Veteran African hunters may find the pre-trip preparations to be a breeze, but newcomers to the continent will likely appreciate some pointers.
Find out how to plan a Cape Buffalo Hunting package, including how much money you’ll need to save up, whether or not to hire an agent, and what to look for in a hunting outfitter.
1. Decide on your budget
Choose a package where the final price is the final price, without any “hidden extras” or stipulations that could cause the price to shift if the currency rate fluctuates before you trip. This will help you stick to your Cape Buffalo hunting budget. Don’t go on any hunts where the costs are up in the air.
Get clarification on anything that may affect your hunt that wasn’t factored into the outfitter’s initial quote.
The cost of the hunt is only the beginning; other expenses like taxidermy, shipping the trophy, housing, and more may add up quickly.
2. Pick the right time of year
You’ll need to plan your hunts around the hunting seasons in any countries you plan to visit. One must choose the optimum time to hunt in order to maximise their chances of success.
Cape Buffalo hunting in the wild is best done during the dry season, when vegetation is scarce and water levels are low. In a same vein, if you’re seeking a leopard, you won’t be able to bag one in less 14 days.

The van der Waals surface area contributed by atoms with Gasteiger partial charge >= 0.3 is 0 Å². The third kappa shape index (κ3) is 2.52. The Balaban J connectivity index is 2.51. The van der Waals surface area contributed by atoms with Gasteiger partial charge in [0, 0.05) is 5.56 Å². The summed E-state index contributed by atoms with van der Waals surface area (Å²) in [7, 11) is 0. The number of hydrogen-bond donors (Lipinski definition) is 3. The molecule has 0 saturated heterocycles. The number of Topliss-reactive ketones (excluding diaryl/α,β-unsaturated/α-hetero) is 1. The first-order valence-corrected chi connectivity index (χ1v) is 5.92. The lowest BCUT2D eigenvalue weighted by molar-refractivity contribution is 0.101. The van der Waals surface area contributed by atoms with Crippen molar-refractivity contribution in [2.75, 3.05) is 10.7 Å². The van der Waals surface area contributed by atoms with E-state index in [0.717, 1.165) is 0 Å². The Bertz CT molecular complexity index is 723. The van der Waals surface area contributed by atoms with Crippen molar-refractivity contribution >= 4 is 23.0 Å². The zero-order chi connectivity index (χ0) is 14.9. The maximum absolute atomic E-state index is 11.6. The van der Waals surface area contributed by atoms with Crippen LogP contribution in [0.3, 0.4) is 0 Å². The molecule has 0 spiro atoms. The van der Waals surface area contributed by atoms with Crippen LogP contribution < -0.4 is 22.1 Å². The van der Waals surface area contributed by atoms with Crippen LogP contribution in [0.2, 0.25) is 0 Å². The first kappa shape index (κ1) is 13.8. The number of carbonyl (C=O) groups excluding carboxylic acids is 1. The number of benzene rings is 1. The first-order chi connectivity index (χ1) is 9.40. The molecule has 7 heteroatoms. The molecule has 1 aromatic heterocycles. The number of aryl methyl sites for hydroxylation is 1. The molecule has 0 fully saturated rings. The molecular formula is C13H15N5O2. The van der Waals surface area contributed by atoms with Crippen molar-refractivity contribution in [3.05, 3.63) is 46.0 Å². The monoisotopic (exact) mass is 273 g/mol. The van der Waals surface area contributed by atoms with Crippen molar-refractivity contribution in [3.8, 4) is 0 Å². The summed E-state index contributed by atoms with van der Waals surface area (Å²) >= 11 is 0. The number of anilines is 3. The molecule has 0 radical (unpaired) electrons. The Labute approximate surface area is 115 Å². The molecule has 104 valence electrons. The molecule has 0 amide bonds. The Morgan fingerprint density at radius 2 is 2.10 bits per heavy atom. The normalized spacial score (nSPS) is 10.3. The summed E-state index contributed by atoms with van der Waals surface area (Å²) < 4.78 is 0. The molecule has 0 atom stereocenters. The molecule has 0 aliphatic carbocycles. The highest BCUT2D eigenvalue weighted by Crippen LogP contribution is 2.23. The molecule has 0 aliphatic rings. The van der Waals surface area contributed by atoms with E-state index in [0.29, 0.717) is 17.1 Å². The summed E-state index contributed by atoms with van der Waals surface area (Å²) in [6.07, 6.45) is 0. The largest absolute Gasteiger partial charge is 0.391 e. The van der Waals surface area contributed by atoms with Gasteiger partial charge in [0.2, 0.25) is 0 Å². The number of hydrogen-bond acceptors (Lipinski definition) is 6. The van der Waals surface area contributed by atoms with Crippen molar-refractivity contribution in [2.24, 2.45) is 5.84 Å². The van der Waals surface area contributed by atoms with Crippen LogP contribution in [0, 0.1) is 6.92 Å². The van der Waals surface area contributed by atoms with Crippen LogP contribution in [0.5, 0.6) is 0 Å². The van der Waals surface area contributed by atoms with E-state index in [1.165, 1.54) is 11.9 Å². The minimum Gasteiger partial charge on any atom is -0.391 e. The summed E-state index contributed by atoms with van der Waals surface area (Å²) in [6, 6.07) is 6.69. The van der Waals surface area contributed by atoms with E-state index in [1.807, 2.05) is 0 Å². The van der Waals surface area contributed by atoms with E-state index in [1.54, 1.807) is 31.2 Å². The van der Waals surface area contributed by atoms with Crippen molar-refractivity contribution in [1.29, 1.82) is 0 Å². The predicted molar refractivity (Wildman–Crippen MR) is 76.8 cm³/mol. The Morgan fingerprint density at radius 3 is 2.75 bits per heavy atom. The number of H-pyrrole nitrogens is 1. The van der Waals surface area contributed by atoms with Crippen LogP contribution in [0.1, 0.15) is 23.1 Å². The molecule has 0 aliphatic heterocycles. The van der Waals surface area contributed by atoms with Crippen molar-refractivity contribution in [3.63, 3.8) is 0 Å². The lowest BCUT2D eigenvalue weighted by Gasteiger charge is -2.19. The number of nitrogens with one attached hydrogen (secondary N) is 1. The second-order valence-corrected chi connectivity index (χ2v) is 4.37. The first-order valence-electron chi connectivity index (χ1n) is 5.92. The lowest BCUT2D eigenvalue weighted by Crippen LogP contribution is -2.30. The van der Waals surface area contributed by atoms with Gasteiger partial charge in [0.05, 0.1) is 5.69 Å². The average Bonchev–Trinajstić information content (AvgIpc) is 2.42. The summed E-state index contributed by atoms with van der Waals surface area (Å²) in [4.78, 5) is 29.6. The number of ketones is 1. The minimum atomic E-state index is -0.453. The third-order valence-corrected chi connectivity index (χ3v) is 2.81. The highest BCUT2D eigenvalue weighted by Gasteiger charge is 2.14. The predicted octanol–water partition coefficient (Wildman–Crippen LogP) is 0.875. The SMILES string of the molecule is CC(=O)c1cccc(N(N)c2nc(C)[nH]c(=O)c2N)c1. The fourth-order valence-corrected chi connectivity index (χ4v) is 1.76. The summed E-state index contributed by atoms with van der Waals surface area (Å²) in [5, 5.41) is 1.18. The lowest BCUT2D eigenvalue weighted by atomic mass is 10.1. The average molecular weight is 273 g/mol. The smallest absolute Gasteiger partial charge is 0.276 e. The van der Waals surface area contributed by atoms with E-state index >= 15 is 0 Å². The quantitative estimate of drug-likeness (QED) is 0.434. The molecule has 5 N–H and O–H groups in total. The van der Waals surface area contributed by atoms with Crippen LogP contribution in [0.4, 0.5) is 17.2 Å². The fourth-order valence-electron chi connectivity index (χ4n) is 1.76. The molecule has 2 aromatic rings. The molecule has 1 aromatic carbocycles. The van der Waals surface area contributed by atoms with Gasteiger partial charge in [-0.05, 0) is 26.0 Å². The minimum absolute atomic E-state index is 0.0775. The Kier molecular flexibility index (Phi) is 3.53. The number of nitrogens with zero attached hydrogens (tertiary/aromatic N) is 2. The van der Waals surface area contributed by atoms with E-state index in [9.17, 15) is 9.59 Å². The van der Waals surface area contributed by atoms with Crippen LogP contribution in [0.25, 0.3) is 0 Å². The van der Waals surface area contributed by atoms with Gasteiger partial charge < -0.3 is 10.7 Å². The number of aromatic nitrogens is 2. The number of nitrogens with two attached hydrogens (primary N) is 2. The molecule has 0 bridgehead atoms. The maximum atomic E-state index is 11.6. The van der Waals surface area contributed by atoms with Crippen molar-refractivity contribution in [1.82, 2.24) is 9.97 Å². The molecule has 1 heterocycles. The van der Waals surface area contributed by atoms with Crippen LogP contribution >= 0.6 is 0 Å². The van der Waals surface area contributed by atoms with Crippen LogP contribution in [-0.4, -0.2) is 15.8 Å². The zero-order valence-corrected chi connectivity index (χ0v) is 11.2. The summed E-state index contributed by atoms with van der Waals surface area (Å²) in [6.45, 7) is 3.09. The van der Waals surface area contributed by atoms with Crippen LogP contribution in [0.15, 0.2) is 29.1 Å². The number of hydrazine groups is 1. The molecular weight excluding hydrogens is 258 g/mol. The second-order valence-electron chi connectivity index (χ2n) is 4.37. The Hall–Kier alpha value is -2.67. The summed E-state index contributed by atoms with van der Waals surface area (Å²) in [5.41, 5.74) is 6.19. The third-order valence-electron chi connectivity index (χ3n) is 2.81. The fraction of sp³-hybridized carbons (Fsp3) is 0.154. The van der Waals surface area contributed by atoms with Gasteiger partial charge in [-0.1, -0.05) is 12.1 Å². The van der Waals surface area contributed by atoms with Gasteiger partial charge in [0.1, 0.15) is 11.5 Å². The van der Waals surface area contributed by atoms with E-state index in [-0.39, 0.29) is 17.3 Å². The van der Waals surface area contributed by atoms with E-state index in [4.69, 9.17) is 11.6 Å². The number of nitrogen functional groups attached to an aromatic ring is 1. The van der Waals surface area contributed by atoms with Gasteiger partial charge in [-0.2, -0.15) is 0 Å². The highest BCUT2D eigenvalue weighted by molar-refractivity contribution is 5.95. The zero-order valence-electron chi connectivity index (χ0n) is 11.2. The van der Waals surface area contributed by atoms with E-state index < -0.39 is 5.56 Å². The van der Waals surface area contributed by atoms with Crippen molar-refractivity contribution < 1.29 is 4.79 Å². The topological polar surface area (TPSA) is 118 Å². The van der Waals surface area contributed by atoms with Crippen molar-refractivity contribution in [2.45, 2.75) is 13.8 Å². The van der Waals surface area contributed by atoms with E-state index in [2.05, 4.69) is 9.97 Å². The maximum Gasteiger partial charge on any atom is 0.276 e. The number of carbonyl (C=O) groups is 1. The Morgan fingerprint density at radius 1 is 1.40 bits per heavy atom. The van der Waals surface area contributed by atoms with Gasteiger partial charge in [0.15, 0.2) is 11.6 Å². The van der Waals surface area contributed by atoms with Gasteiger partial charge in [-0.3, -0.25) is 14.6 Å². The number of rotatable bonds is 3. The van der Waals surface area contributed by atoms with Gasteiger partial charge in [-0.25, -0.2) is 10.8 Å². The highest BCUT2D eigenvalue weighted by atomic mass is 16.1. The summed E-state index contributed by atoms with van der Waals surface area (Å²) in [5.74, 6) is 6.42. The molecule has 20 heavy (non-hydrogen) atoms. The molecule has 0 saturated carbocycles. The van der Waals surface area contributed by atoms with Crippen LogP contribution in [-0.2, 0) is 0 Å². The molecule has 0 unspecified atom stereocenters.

At the same time that antelope and warthog are having their young, it can be difficult to draw a leopard to bait.
3. Check on licencing
The terrible truth is that there are many who promote themselves as hunt organisers and guides but lack the necessary experience and training.
They’ll take your money as a deposit and then vanish. You can rest easy knowing you’re hunting with a trained expert if you verify that your Outfitter is a member of a local hunting organisation.
4. Check on their business experience
Most legitimate operators will have learned the ropes as an employee of an Outfitter before striking out on their own. This will ensure that you have a positive experience on your safari. For a professional hunter to become an outfitter in South Africa, they must first be qualified for at least three years.
5. Know what to expect on your Cape Buffalo hunt
Hunting for Cape Buffalo in South Africa calls for forethought and preparation. The Cape buffalo is one of Africa’s Big Five and is responsible for more deaths among professional hunters than any other animal in Africa.
On a search for cape buffalo, no one should be too proud to help out. Those who hunt them on a regular basis know to maintain a healthy dose of fear and respect for this lethal animal.
Spoor tracking is commonly used in South African buffalo hunts. If the terrain is suitable, a spot-and-stalk strategy can be implemented. If you go on your first cape buffalo hunt, it won’t be your last.